American Library Association Office for Library Personnel Resources
Standing Committee on Library Education
World Book-ALA Goal Award Project on Library Support Staff
Issue Paper #9
At the heart of any discussion of library paraprofessionals is the issue of the blurring and shifting of tasks and, indeed, whole functions within librarianship. Functions and responsibilities typically are transferred from librarians, defined here as those with a master's in library and information studies, to paraprofessionals. The transfer can occur the other way, too. Who does what is determined on a local level although there are national trends.
Circulation, for example, is a function that now almost always uses paraprofessionals, often at the management level. Because circulation is a prime candidate for automation, paraprofessional circulation managers are often among the first paraprofessionals to be involved in library wide planning and decision making. However, in some libraries, as circulation is automated, paraprofessional circulation managers are replaced by librarians.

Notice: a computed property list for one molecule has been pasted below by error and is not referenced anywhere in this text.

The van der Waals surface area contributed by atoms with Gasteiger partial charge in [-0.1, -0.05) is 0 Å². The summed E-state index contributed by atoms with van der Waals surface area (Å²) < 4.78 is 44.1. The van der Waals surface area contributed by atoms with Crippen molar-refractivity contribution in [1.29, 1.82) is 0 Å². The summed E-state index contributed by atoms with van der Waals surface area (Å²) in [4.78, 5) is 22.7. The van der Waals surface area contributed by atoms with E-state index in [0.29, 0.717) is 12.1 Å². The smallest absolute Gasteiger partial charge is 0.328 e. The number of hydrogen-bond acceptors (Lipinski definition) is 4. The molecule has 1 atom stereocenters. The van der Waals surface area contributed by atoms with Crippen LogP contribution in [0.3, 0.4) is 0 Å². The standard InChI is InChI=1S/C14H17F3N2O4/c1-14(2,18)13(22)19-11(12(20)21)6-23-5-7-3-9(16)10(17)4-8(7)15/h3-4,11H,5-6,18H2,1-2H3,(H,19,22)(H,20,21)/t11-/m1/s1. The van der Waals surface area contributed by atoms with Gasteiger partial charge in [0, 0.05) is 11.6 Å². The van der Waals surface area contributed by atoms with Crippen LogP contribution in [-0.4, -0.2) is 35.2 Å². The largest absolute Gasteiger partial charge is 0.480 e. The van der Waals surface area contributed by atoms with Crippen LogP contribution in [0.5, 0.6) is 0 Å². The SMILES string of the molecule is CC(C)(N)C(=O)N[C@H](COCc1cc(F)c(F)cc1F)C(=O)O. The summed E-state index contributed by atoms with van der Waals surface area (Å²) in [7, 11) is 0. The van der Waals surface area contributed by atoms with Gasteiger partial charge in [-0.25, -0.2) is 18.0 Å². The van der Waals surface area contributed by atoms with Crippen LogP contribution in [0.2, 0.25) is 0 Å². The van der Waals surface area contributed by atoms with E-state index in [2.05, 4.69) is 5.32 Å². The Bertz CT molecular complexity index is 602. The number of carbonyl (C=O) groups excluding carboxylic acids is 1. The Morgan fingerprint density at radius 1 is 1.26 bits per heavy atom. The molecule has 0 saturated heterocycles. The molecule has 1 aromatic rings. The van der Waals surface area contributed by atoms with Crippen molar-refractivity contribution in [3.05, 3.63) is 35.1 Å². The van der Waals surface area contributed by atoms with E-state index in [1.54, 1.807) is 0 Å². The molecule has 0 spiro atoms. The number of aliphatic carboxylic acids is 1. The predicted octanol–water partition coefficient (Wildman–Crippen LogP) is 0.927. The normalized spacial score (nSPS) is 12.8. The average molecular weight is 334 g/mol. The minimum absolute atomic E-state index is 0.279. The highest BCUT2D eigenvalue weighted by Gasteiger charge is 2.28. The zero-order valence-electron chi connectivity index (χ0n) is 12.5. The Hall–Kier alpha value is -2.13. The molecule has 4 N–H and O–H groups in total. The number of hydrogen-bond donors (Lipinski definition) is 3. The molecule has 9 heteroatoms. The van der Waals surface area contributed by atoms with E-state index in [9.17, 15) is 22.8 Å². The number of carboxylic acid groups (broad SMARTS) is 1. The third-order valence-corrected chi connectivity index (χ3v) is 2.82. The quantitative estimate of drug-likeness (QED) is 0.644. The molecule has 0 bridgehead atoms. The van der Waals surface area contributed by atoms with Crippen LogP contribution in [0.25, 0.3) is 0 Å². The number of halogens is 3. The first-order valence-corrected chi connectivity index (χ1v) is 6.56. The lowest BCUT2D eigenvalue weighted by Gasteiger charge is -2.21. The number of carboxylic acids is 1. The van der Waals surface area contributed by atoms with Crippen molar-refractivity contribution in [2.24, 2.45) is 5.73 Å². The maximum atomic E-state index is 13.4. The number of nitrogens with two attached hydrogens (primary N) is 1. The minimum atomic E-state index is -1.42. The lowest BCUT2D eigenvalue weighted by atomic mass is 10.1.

The situation is not as clear in other functions of librarianship. Paraprofessionals now carry out most interlibrary loan transactions and copy cataloging but are less likely to manage the department than they are in circulation, a function which has been "paraprofessionalized" longer. This is changing, however. There are libraries where the copy cataloging, serials or acquisitions unit heads are high level paraprofessionals. The Head of Technical Service, however, remains almost always a librarian. Reference, and information services, where a distinction is made between the two, are now more frequently being carried out by higher level paraprofessionals, but this function has not been "paraprofessionalized" even to the same degree as copy cataloging. It is clear, however, that more paraprofessionals are found in information services designed to handle first line user inquiries than in reference services designed for more complex questions. No matter how organized, reference departments are almost exclusively managed by librarians and librarians are the bulk of the staff in most departments. Paraprofessionals are also active in audio-visual services, programming, and services to various special user groups including children. Functions that only recently were considered to require the educational background of the MLS, such as online database searching, are sometimes now being transferred to paraprofessionals, typically with subject expertise. Bibliographic instruction, although for the most part confined to leading library tours and instruction in the use of the online catalog, is also being assigned to paraprofessionals in some of the larger libraries. Despite these trends it is still true that what paraprofessionals must do in some libraries paraprofessionals would not be permitted to do in other libraries.